Annual BioBlitz Searches for Plants and Animals on Ranch Outside of Cheyenne


Laramie, WY | May 03, 2016

Biologists, the public, 24 hours and a ranch full of plants and animals. These describe the elements of the upcoming Wyoming BioBlitz, this year held June 10-12 at the Belvoir Ranch, west of Cheyenne, WY. The event is open to the public, but registration is required. 

A BioBlitz is a 24 hour period in which the public team up with biologists to search for and document as many plants, animals and insects as they can find within a certain location. Last year’s BioBlitz at Heart Mountain Ranch and Preserve outside of Cody, WY and the 2014 event at Red Canyon Ranch outside of Lander, WY attracted over 150 individuals from throughout Wyoming and northern Colorado and resulted in a list of approximately 250 species found and documented. The Wyoming BioBlitz has been running each year since 2008, beginning in Shirley Basin and hosted in a different location each year. 

In addition to searching for and tracking organisms, the BioBlitz offers a strong educational component. Biologists leading the activity (such as bird mist-netting or amphibian catching) describe the natural history, life cycle, identification and other fun facts about plants and animals they find. The event is highly hands-on with a diversity of activities and topics. 

Participants of all ages and interests are welcome. Registration for the 2016 BioBlitz is required, and open through Wednesday, June 1. The event is free, though space is limited. Learn more at www.wyomingbiodiversity.org/bioblitz.  

The event is organized by the University of Wyoming Biodiversity Institute, Audubon Rockies, The Nature Conservancy in Wyoming, the Wyoming Geographic Alliance, and the City of Cheyenne.


About the University of Wyoming’s Biodiversity Institute
The UW Biodiversity Institute fosters conservation of biodiversity through scientific discovery, creative dissemination, education and public engagement. In this setting, scientists and citizens, students and educators, come together to share a wealth of perspectives on the study and appreciation of biodiversity – from microbes to poetry and ecosystems to economics. Learn more at www.wyomingbiodiversity.org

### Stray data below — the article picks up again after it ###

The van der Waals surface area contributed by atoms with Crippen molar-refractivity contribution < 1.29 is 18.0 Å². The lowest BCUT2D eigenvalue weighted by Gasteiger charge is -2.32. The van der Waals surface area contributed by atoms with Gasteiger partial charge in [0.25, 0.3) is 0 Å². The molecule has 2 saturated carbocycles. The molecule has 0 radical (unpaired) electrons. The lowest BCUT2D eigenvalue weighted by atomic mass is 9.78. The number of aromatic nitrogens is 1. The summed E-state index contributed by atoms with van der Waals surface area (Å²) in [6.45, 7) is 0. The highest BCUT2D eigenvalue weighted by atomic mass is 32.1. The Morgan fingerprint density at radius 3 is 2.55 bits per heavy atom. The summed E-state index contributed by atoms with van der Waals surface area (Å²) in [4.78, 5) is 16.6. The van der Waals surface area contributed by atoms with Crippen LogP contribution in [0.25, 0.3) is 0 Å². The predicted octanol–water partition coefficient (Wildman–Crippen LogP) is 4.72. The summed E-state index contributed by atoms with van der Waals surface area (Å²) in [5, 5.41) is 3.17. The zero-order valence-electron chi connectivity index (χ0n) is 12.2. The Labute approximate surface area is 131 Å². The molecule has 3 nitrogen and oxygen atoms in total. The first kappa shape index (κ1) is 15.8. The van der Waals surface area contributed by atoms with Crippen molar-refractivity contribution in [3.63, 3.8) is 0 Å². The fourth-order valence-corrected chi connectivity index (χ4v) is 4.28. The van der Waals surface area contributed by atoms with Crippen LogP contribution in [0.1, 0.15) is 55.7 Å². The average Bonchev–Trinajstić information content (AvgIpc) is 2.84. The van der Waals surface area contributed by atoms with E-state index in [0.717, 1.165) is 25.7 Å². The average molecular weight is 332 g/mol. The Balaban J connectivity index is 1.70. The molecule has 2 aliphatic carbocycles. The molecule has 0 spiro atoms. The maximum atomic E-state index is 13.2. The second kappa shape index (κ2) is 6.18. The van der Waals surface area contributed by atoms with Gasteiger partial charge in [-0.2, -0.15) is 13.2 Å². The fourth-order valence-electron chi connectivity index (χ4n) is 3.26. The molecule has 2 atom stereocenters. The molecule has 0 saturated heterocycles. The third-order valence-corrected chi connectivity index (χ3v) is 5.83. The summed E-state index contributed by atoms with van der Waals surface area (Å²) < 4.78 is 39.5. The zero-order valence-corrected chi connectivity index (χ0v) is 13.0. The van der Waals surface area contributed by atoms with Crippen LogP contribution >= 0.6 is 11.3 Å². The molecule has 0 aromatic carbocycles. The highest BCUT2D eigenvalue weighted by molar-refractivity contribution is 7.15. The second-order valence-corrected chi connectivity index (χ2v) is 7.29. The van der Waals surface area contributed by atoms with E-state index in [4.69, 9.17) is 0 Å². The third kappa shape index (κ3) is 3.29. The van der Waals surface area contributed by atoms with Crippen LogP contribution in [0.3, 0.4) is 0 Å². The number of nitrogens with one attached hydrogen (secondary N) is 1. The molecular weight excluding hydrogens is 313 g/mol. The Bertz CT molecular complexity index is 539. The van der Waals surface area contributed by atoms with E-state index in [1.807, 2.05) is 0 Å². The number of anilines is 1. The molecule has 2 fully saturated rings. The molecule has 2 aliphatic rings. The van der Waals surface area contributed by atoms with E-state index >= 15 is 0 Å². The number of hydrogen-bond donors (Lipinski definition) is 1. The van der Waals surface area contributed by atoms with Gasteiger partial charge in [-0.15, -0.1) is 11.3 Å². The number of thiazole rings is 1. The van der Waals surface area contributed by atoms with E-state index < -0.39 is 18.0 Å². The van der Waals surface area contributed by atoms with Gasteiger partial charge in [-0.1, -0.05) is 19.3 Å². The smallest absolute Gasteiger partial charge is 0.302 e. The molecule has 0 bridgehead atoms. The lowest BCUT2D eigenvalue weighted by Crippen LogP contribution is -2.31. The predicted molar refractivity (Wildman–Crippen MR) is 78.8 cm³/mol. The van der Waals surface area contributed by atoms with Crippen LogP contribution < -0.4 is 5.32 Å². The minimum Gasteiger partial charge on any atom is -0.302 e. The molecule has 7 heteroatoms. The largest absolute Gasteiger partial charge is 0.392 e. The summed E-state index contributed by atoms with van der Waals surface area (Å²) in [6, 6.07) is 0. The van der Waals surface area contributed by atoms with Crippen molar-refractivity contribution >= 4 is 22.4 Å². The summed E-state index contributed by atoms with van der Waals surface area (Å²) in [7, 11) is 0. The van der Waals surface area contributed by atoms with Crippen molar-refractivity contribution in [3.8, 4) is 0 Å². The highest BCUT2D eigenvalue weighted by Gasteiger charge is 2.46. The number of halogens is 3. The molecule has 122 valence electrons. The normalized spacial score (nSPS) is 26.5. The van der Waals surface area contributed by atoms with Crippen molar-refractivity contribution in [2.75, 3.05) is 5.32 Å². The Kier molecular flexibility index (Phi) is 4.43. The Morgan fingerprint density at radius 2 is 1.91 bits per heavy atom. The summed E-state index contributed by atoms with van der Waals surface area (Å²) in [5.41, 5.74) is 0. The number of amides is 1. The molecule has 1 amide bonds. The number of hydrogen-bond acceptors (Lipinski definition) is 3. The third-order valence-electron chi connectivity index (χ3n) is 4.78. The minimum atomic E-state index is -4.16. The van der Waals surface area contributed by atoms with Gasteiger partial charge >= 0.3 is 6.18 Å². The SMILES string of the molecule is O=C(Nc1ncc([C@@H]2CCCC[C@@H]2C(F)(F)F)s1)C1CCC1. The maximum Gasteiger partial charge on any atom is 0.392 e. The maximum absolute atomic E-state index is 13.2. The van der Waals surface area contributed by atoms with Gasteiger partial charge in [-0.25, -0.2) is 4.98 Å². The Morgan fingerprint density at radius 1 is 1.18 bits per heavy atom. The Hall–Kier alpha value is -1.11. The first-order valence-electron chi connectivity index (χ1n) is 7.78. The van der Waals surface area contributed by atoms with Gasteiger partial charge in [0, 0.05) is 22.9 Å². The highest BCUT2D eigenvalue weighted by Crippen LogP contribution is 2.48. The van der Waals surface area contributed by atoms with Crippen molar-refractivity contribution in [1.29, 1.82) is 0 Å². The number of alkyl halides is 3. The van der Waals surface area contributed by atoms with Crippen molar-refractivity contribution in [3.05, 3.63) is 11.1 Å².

About Audubon Rockies
Audubon’s mission is to conserve and restore natural ecosystems, focusing on birds, other wildlife, and their habitats for the benefit of humanity and the earth's biological diversity. For more than a century, Audubon has built a legacy of conservation success by mobilizing the strength of its network of members and dedicated professional staff to connect people with nature and the power to protect it. Learn more at rockies.audubon.org.

About the Wyoming Geographic Alliance
The Wyoming Geographic Alliance was founded in 1990 as a part of the National Geographic network of state alliances.  The WGA promotes a number of ongoing programs for geography educators throughout the state including summer workshops, the Giant Traveling Map, the Geography Bee and Geography Awareness Week.  The mission of the Wyoming Geographic alliance is to motivate and enable each new generation of teachers and students to become geographically literate by providing teachers with quality training, programs, and instructional materials to enable them to provide students with a 21st century geographic education. Learn more at www.uwyo.edu/wga

About the Belvoir Ranch
Located 16 miles west of Cheyenne, Belvoir Ranch and The Big Hole consist of 18,800 acres with an additional 3,400 acres of land leased from the State of Wyoming. The landscape is a rich mosaic of habitats, from rolling prairie to spectacular red rock canyon, supporting antelope, deer, elk, small mammals, and varied bird species, including golden eagles.  The ranch has a wonderfully rich history involving use by Native Americans, the Union Pacific Railroad, Interstate 80, and Warren Air Force Base.  Belvoir Ranch is now owned by the City of Cheyenne, one of the partners in planning the 2016 BioBlitz.


The Nature Conservancy is a global conservation organization dedicated to conserving the lands and waters on which all life depends. Guided by science, we create innovative, on-the-ground solutions to our world's toughest challenges so that nature and people can thrive together. We are tackling climate change, conserving lands, waters and oceans at unprecedented scale, and helping make cities more sustainable. Working in more than 65 countries, we use a collaborative approach that engages local communities, governments, the private sector, and other partners. To learn more, visit www.nature.org or follow @nature_press on Twitter.

Contact information

Brenna Marsicek
Project Coordinator
University of Wyoming’s Biodiversity Institute
307-766-6240
brenna.marsicek@uwyo.edu

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